Who’s breathing the most polluted air in Hong Kong?

According to the air quality data released by the Environmental Protection Department today, people in Tuen Mun, Yuen Long and Tung Chung districts were breathing the unhealthiest air in 2018.

Tuen Mun was the most polluted district for the fifth consecutive year, followed by Yuen Long in second place and Tung Chung in third.

Though overall air quality improved in 2018, hazardous ozone levels were at a record high in Hong Kong, according to the Environmental Protection Department. Ozone is the primary component of smog, created by a chemical reaction that occurs when sunlight interacts with particulates (soot) from motor vehicle exhaust, gasoline vapors, and dust from power plants. Ozone irritates the lung airways, exacerbating asthma and other lung ailments. Fine particles (PM10, PM2.5), widely considered the most dangerous of air pollutants, can penetrate deep into the lungs where they can cause inflammation and a worsening of the condition of people with heart and lung diseases. The World Health Organisation considers them a Group 1 carcinogen, proven to cause cancer in humans. These particulates can also cause bronchitis and are linked to birth defects.

There are nutraceuticals and medicinal herbs which support and strengthen lung function. Dr. Yik has helped numerous patients breathe easier in this polluted city of Hong Kong. If you are concerned about your health and would like to protect your respiratory system, discuss with your naturopathic doctor how you can support lung function and detoxification processes.





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Do vitamin E supplements prevent cancer, or promote it?

Do vitamin E supplements increase or decrease a person’s risk of developing cancer? It turns out that the answer lies in your genes. Genetic variation may increase the cancer risk in some individuals while decreasing the risk for others.

In a new study published in the Journal of the National Cancer Institute, researchers found that certain variations in a gene called “COMT” were responsible for vitamin E’s impact on the risk of cancer. This COMT gene encodes the production of an enzyme called “catechol-O-methyltransferase” (COMT), which influences the way in which a person’s body processes vitamin E. The COMT variant that researchers know the most about has three different variants comprising different alleles: met/met, val/met, and val/val.

The study found that women with the met/met variant of COMT who took vitamin E supplements had 14% lower cancer rates than women with the met/met allele who took a placebo.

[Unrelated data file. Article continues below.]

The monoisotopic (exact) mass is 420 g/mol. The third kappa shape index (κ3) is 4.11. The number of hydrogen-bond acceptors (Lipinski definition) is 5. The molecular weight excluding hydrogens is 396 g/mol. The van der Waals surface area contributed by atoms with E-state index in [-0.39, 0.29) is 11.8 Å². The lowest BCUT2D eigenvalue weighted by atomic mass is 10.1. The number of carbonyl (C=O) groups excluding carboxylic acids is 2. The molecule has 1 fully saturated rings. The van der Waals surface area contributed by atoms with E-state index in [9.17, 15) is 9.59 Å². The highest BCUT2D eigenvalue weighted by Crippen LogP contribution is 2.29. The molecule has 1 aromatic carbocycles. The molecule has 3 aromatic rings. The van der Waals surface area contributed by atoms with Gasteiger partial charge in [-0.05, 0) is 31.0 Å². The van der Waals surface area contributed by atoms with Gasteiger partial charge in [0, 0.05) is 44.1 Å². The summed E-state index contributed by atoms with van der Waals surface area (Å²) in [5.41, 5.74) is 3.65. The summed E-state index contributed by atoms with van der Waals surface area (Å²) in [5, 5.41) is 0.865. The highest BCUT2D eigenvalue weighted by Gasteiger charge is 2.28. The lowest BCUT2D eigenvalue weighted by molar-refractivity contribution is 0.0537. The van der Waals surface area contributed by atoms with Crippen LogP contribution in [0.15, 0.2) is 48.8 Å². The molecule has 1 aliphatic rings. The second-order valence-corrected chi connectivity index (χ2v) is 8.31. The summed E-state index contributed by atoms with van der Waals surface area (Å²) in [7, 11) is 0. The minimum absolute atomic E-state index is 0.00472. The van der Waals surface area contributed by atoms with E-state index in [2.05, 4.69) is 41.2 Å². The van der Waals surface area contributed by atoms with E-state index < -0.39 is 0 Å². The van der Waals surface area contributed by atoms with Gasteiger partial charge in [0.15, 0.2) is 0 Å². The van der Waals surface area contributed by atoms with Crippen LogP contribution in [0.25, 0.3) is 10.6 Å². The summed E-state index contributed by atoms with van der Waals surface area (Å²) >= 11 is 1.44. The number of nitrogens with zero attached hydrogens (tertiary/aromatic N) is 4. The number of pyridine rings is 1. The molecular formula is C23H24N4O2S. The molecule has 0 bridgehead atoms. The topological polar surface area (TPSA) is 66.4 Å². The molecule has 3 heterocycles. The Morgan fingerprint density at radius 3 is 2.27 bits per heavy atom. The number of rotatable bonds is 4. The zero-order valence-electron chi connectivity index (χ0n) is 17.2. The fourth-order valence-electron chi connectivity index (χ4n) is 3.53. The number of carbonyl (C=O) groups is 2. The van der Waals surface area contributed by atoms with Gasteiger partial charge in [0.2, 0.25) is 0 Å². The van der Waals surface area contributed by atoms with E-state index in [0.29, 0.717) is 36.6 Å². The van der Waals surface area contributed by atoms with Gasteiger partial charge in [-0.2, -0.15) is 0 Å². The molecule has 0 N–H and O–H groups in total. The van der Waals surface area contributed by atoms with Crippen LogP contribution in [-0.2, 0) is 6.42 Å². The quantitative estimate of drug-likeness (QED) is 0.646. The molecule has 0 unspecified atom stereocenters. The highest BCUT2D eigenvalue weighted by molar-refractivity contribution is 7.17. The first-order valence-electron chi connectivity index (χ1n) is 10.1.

At the same time, individuals with the val/val variant of COMT who took vitamin E supplements had 15% higher cancer rates compared with participants with the same genetic variant who took a placebo.

Dr. Yik is seeing more and more people interested in genetic testing. Sometimes it’s needed to rule out certain gene defects (click here to read about MTHFR gene testing for fertility and other health concerns). Sometimes it’s requested just out of curiosity. This study shows how genetic variation can determine of the benefits and possible harms of dietary supplements.

SOURCE: https://academic.oup.com/jnci/advance-article-abstract/doi/10.1093/jnci/djy204/5260812


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Bon Voyage! Tips on how to stay healthy while traveling.

Traveling this holiday season? Or just a frequent flyer? The following tips will help you stay healthy while you are away from home:

1.Probiotics can prevent traveler’s diarrhoea! Many studies show that probiotics are able to effectively prevent traveler’s diarrhoea. The particular formula is a mixture of Lactobacillus acidophilus and Bifidobacterium bifidum along with the probiotic yeast Saccharomyces boulardii. If you want to protect yourself from digestive/ intestinal illness, take a probiotic supplement containing the above strains. Taking a probiotic can also support your immune system and help with regular bowel movements.

2. Keep hydrated by drinking adequate amounts of water throughout your trip. Minimize caffeinated or alcoholic beverages as they are dehydrating.

3. Stock up on antioxidant supplements, glutathione in particular if you are flying. Glutathione is a vital antioxidant involved in protecting the body from free radical damage and helps to “recycle” other important antioxidants. Flying exposes us to more radiation (long-term exposure of which could increase risk of cancers and degenerative diseases) as we are at a higher altitude. A paper from the American Journal of Epidemiology found a higher incidence of acute myeloid leukemia among 2740 Air Canada pilots compared with the general population. The paper concluded that “monitoring of in-flight radiation exposure and long-term follow-up of civil aviation crew members is needed to further assess cancer incidence and leukemia risk in this special occupational group” (Am J Epidemiol 1996;143:137–43). Reduce the harmful effects of radiation (and stress!) while flying by ensuring adequate antioxidant support.

4. Airline “snack boxes” available on shorter flights are usually high in fat and/or sodium and filled with refined carbohydrates. Try to eat a healthier meal before a short flight to avoid hunger on the plane. If you do get hungry, check out #5. Remember to keep hydrated.